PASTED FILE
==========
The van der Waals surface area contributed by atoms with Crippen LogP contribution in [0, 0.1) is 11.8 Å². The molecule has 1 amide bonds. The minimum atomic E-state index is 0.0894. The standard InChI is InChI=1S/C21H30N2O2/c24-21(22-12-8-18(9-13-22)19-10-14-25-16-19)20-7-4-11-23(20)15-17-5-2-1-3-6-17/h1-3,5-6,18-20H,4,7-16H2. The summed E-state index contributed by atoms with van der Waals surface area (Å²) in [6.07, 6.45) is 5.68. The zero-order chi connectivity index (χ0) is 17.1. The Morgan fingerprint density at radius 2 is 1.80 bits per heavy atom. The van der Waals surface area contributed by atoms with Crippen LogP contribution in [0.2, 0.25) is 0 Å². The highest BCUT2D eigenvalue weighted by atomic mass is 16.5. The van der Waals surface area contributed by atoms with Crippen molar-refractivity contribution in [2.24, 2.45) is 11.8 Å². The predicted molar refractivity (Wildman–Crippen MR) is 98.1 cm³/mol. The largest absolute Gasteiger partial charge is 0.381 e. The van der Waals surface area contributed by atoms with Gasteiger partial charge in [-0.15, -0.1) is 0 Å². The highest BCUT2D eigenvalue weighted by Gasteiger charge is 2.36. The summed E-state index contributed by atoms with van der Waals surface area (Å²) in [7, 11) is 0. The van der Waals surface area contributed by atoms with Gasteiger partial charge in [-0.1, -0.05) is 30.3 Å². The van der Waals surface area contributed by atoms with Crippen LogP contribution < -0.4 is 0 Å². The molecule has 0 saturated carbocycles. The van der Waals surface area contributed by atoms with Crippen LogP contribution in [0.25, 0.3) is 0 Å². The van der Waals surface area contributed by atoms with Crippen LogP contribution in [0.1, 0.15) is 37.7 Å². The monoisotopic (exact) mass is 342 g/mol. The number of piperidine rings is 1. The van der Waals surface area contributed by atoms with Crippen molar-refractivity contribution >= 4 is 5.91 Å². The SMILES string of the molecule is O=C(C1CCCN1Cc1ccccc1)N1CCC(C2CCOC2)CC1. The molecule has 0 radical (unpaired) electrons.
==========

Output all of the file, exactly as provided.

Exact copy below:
The van der Waals surface area contributed by atoms with Crippen LogP contribution in [0, 0.1) is 11.8 Å². The molecule has 1 amide bonds. The minimum atomic E-state index is 0.0894. The standard InChI is InChI=1S/C21H30N2O2/c24-21(22-12-8-18(9-13-22)19-10-14-25-16-19)20-7-4-11-23(20)15-17-5-2-1-3-6-17/h1-3,5-6,18-20H,4,7-16H2. The summed E-state index contributed by atoms with van der Waals surface area (Å²) in [6.07, 6.45) is 5.68. The zero-order chi connectivity index (χ0) is 17.1. The Morgan fingerprint density at radius 2 is 1.80 bits per heavy atom. The van der Waals surface area contributed by atoms with Crippen LogP contribution in [0.2, 0.25) is 0 Å². The highest BCUT2D eigenvalue weighted by atomic mass is 16.5. The van der Waals surface area contributed by atoms with Crippen molar-refractivity contribution in [2.24, 2.45) is 11.8 Å². The predicted molar refractivity (Wildman–Crippen MR) is 98.1 cm³/mol. The largest absolute Gasteiger partial charge is 0.381 e. The van der Waals surface area contributed by atoms with Gasteiger partial charge in [-0.15, -0.1) is 0 Å². The highest BCUT2D eigenvalue weighted by Gasteiger charge is 2.36. The summed E-state index contributed by atoms with van der Waals surface area (Å²) in [7, 11) is 0. The van der Waals surface area contributed by atoms with Gasteiger partial charge in [-0.1, -0.05) is 30.3 Å². The van der Waals surface area contributed by atoms with Crippen LogP contribution < -0.4 is 0 Å². The molecule has 0 saturated carbocycles. The van der Waals surface area contributed by atoms with Crippen LogP contribution in [0.25, 0.3) is 0 Å². The van der Waals surface area contributed by atoms with Crippen LogP contribution in [0.1, 0.15) is 37.7 Å². The monoisotopic (exact) mass is 342 g/mol. The number of piperidine rings is 1. The van der Waals surface area contributed by atoms with Crippen molar-refractivity contribution >= 4 is 5.91 Å². The SMILES string of the molecule is O=C(C1CCCN1Cc1ccccc1)N1CCC(C2CCOC2)CC1. The molecule has 0 radical (unpaired) electrons.